Retelling classic fairytales yet to go out of fashion. This phenomenon made the hit television series Once Upon a Time all the more popular with nostalgic audiences. The first aired in 2011 and followed the fictional seaside town of Storybrooke, Maine, in which the residents are actually fairy tale characters that were transported to the real world town and robbed of their memories due to a curse. The town soon finds hope in Emma Swan (Jennifer Morrison), a bail-bonds person who is the daughter of Snow White (Ginnifer Goodwin) and Prince Charming (Josh Dallas).

Colin O'Donoghue as Captain Hook in Once Upon a Time Series
IMAGE VIA SYFY

This expansive storyline left room for characters like Captain Hook to appear. He debuted in the fourth episode of the second season and was portrayed by Colin O’Donoghue. While Hook does not have a storybook counterpart, his tale ultimately remains one of revenge. A key difference is that J.M Barrie’s Hook is on a cruel journey toward acquiring wealth while OUAT’s Hook is driven by loss and love. He is also given a proper name, Killian Jones, further humanizing him into the multi-faceted character that fans would come to know and love in later seasons.

Hook, the Original Lost Boy

In the literary world, there have been quite a few chilling reimaginings of the supposedly wholesome Neverland. In 2017, author Christina Henry introduced her own version of Captain Hook to the mainstream with her novel Lost Boy: The True Story of Captain Hook. Henry observes Captain Hook’s origins as Jamie, the original Lost Boy, and Peter Pan’s best friend. The novel soon takes a horrific turn when Jamie starts to grow up, much to Peter’s chagrin.

Lost Boy by Christina Henry cover with chopped hand and hook
IMAGE VIA AMAZON

Much like Once Upon a Time, Henry views the pirate captain through a more sympathetic lens. The story has a largely child-driven narrative, making its darker elements more heart-wrenching. Throughout the story, the boys learn that the hunger and pain they were running away from has only followed them to Neverland. The reader’s perception of Neverland and Peter Pan is severely altered through Jamie’s eyes. On the other hand, Jamie comes across as a very sympathetic character and adds to the layers of Captain Hook’s character. His long-lasting feud with Peter also doesn’t seem so petty when the lives of children are at stake.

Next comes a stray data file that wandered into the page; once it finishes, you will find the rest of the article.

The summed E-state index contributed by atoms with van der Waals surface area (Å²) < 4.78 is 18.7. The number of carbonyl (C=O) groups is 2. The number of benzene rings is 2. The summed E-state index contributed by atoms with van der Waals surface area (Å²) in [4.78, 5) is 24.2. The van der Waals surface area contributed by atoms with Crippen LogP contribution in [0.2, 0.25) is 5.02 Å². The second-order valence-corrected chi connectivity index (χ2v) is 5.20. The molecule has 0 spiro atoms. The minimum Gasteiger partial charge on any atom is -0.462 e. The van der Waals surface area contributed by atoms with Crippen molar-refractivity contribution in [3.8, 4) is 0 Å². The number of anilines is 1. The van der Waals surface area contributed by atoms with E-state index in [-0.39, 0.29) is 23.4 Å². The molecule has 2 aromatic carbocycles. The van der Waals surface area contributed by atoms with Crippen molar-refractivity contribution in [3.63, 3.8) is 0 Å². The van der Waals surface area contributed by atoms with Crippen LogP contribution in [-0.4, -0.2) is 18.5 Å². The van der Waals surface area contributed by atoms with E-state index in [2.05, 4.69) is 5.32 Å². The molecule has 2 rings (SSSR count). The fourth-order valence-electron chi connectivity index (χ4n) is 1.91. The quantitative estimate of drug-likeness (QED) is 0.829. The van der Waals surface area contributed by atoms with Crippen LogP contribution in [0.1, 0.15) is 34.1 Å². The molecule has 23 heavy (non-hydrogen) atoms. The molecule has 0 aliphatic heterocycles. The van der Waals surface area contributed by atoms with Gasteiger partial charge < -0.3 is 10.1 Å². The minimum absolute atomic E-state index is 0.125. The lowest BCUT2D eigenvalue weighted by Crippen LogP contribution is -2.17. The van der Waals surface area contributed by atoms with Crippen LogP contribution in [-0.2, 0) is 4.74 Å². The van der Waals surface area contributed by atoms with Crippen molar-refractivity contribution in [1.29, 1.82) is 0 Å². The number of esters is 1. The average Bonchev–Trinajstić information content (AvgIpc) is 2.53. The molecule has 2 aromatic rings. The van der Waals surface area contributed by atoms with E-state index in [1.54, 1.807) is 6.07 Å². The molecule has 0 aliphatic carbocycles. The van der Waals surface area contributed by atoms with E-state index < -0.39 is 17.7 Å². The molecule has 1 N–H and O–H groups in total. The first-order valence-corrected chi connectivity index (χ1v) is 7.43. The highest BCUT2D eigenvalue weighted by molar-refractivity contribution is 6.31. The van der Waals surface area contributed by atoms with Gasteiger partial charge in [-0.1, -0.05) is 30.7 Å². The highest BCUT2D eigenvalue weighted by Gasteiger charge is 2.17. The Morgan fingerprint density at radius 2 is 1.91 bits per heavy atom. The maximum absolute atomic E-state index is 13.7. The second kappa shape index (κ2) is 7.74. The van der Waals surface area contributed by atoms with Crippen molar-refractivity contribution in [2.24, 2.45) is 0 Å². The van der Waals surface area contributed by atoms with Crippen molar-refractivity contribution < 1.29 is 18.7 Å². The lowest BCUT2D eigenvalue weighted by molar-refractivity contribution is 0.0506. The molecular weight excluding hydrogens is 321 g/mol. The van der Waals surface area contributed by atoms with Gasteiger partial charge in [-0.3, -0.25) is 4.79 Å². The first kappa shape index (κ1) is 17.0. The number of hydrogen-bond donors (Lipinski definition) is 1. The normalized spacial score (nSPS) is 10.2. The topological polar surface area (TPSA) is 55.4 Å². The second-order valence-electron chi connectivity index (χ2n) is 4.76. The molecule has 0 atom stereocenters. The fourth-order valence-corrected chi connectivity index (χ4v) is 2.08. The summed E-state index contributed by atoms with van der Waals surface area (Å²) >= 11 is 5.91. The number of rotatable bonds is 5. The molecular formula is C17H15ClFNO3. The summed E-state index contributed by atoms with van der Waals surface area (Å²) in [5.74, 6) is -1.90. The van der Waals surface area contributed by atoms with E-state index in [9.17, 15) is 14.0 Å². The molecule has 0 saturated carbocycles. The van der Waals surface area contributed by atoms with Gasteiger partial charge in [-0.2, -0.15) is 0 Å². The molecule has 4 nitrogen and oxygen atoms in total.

James Bartholemew, The Boy Who Grew Up

A recent addition to the Captain Hook adaptations came in 2022. Already known for her unique retellings of famous Disney villains, it was only a matter of time before Serena Valentino gave Captain Hook his own story in her novel Never Never. Before Peter Pan and Wendy, there was James Bartholemew, a boy who wanted to get back to Neverland.

Never Never book cover with Disney's Captain Hook
IMAGE VIA AMAZON

Valentino strays away from presenting Hook as an adult figure looking to squash Peter’s fun. If anything, fun is all James ever wanted. He was brought to Neverland at a young age and was prepared to officially become a Lost Boy before being claimed by his parents. After spending years in London, James tires of growing up and decides to return to Neverland, no matter what it takes. In doing so, he seeks the aid of the infamous pirate, Blackbeard. Unfortunately, James soon realizes Neverland is not fond of adults, which he has become. Hook would still go on to become a villain, but his fall from grace is tragic nonetheless.


Love him or hate him, Captain Hook has gone down as one of the most entertaining pirates in the media. Adding dimension to the most infamous villains in popular culture has led to the current expansion of pre-existing worlds that were already timeless. Behind every notable hero is a fantastic villain, so their stories are worth telling.

For a look at past Peter Pan retellings, click here!